Survey results capture DC teachers’ pandemic struggles, successes

More than 1,000 D.C. teachers took an online survey in late January and early February asking how they and their students have handled the pandemic, and the results are in.

Teachers from 185 schools shared their thoughts, including teachers from every D.C. public school and most of the city’s public charter schools.

Forty-three percent of respondents said the switch to virtual learning has been so difficult, they’ve considered leaving the teaching profession altogether.

“This statistic alone is very alarming, but there is more,” D.C. State Board of Education President Zachary Parker said at Wednesday night’s meeting.

According to the survey, teachers found students in Wards 7 and 8 were less engaged in virtual lessons than students in other wards.

More than three-quarters of teachers said their students have internet access that is either too slow or unreliable for virtual learning.

Some teachers – more than 360 – were asked how they would feel about returning to in-person learning. Seventy-five percent said they were slightly or very uncomfortable about it.

“I’d also note that the survey did find some promising and bright spots,” Parker said.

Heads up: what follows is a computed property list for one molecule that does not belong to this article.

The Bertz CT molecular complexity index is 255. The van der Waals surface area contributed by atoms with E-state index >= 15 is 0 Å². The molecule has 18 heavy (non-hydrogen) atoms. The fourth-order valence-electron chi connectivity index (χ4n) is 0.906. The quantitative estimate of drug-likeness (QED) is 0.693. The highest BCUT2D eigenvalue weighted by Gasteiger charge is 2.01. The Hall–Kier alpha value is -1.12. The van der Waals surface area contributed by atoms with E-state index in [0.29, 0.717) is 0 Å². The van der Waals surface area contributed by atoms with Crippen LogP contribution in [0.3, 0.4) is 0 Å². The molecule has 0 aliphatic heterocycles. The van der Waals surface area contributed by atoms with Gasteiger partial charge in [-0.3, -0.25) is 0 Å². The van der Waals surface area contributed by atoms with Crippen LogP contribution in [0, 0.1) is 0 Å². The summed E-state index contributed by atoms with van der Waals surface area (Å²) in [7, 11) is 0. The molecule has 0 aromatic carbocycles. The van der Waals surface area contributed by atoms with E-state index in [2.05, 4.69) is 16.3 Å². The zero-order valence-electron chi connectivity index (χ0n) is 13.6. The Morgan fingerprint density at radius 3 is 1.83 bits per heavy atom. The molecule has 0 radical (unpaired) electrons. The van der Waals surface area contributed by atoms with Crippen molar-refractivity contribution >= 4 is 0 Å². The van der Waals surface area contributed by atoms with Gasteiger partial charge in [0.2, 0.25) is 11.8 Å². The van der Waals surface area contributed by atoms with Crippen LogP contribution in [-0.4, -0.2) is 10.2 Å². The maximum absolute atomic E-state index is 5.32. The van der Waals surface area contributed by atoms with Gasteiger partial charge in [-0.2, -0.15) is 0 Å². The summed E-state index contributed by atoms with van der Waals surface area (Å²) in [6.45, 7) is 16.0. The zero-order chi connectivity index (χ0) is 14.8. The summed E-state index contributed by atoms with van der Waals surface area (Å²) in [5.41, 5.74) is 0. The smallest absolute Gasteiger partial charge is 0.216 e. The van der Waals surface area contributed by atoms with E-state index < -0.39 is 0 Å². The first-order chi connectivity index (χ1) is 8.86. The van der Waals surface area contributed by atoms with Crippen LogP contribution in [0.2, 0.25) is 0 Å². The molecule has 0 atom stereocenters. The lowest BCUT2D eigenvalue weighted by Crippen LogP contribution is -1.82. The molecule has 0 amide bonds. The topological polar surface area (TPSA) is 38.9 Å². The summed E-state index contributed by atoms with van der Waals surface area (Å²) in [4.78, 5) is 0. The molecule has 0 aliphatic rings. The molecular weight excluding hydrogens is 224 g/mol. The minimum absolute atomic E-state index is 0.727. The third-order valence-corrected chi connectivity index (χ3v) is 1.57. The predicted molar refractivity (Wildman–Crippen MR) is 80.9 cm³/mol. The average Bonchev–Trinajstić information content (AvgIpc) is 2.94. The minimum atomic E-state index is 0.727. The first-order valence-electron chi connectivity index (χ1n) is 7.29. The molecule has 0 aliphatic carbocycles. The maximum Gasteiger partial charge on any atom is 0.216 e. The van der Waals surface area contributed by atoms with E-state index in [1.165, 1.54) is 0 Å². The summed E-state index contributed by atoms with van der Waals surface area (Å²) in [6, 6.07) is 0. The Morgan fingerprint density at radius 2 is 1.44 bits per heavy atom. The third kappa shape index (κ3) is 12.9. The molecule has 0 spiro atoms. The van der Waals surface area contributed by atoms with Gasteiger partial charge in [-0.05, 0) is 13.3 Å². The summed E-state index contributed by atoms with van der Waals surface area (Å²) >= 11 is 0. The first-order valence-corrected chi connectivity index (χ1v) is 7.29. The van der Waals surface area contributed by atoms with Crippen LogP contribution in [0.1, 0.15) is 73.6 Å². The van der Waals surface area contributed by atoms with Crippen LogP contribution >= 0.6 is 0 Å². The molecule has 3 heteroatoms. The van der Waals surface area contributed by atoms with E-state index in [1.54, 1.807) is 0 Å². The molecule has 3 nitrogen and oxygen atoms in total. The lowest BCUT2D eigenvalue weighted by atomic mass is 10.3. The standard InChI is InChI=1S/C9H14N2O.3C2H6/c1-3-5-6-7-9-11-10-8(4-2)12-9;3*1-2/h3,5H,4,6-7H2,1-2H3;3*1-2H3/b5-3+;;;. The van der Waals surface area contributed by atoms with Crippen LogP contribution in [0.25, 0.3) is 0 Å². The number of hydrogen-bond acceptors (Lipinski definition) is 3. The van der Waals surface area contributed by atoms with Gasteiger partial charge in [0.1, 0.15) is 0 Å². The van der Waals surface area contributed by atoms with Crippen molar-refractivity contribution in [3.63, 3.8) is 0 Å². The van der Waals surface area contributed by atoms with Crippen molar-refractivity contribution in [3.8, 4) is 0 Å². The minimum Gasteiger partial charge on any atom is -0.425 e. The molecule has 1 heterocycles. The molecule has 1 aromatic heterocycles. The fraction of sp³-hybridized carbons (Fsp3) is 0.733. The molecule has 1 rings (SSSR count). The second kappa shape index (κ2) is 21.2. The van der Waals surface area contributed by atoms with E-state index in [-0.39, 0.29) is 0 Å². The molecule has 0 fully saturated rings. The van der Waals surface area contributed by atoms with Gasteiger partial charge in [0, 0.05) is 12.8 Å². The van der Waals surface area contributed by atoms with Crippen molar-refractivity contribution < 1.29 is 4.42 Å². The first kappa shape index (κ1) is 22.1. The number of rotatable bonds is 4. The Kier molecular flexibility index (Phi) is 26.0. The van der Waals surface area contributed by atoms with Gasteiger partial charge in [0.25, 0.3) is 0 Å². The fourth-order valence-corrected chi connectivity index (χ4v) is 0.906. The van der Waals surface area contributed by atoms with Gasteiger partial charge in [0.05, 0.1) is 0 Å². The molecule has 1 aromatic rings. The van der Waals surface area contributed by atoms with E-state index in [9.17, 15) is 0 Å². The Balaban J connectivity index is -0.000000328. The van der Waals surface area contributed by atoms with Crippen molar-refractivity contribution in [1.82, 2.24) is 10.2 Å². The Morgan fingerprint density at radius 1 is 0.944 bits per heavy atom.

More than 85% of teachers said they’ve been collaborating regularly with others since virtual learning began, and the vast majority of respondents – 90% – said they’re comfortable using the technology needed for virtual classes.

The state board voted unanimously to adopt the report containing the survey results, which will be used to develop ways to better support and retain teachers.

On average, 25% of teachers in D.C. public schools and public charter schools leave those schools every year.

“Since 2018, the state board has sought to better understand teacher retention and its implications for District students and schools, and what policies could be implemented to help teachers stay and improve,” Parker said.

Here are some more results from the survey:

  • 55% of teachers said the social and emotional well-being of their students is worse in 2021 than it was in 2020;
  • Only 32% of teachers said they’ve been able to cover the same amount of content during virtual learning than they did in-person before the pandemic;
  • Most teachers believe at least 20 more minutes of teaching time is needed in science, social studies, the arts and social-emotional learning.

The state board will host an online discussion of the survey results from noon to 1 p.m. Thursday and take questions from the public. It will be held on Instagram Live.

Michelle Basch

Michelle Basch is a reporter and anchor at WTOP.

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